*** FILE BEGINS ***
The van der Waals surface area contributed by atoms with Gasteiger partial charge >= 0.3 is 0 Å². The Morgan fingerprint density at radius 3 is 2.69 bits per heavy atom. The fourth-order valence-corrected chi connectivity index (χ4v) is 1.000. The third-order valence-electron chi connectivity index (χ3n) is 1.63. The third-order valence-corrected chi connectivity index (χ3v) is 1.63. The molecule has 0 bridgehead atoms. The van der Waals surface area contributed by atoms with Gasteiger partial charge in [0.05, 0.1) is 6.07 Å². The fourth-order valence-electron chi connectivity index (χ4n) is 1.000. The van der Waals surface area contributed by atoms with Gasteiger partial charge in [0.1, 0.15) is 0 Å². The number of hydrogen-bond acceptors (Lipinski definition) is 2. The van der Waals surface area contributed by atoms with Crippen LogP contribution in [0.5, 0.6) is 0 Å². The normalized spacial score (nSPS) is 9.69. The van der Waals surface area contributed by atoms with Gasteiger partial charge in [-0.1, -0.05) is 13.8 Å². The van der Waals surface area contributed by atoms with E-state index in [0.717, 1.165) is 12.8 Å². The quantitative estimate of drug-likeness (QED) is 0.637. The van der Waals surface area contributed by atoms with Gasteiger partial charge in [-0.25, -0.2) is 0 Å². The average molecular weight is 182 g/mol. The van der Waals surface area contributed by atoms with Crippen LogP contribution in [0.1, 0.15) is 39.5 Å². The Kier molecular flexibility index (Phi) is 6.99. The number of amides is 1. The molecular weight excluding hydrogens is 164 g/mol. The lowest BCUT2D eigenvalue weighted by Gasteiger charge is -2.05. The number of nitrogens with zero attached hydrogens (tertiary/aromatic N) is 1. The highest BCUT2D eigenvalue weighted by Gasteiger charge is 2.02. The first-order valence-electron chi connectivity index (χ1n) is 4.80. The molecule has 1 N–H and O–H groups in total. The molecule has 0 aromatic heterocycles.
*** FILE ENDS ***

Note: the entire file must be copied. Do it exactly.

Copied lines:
The van der Waals surface area contributed by atoms with Gasteiger partial charge >= 0.3 is 0 Å². The Morgan fingerprint density at radius 3 is 2.69 bits per heavy atom. The fourth-order valence-corrected chi connectivity index (χ4v) is 1.000. The third-order valence-electron chi connectivity index (χ3n) is 1.63. The third-order valence-corrected chi connectivity index (χ3v) is 1.63. The molecule has 0 bridgehead atoms. The van der Waals surface area contributed by atoms with Gasteiger partial charge in [0.05, 0.1) is 6.07 Å². The fourth-order valence-electron chi connectivity index (χ4n) is 1.000. The van der Waals surface area contributed by atoms with Gasteiger partial charge in [0.1, 0.15) is 0 Å². The number of hydrogen-bond acceptors (Lipinski definition) is 2. The van der Waals surface area contributed by atoms with Crippen LogP contribution in [0.5, 0.6) is 0 Å². The normalized spacial score (nSPS) is 9.69. The van der Waals surface area contributed by atoms with Gasteiger partial charge in [-0.1, -0.05) is 13.8 Å². The van der Waals surface area contributed by atoms with E-state index in [0.717, 1.165) is 12.8 Å². The quantitative estimate of drug-likeness (QED) is 0.637. The van der Waals surface area contributed by atoms with Gasteiger partial charge in [-0.25, -0.2) is 0 Å². The average molecular weight is 182 g/mol. The van der Waals surface area contributed by atoms with Crippen LogP contribution in [0.1, 0.15) is 39.5 Å². The Kier molecular flexibility index (Phi) is 6.99. The number of amides is 1. The molecular weight excluding hydrogens is 164 g/mol. The lowest BCUT2D eigenvalue weighted by Gasteiger charge is -2.05. The number of nitrogens with zero attached hydrogens (tertiary/aromatic N) is 1. The highest BCUT2D eigenvalue weighted by Gasteiger charge is 2.02. The first-order valence-electron chi connectivity index (χ1n) is 4.80. The molecule has 1 N–H and O–H groups in total. The molecule has 0 aromatic heterocycles.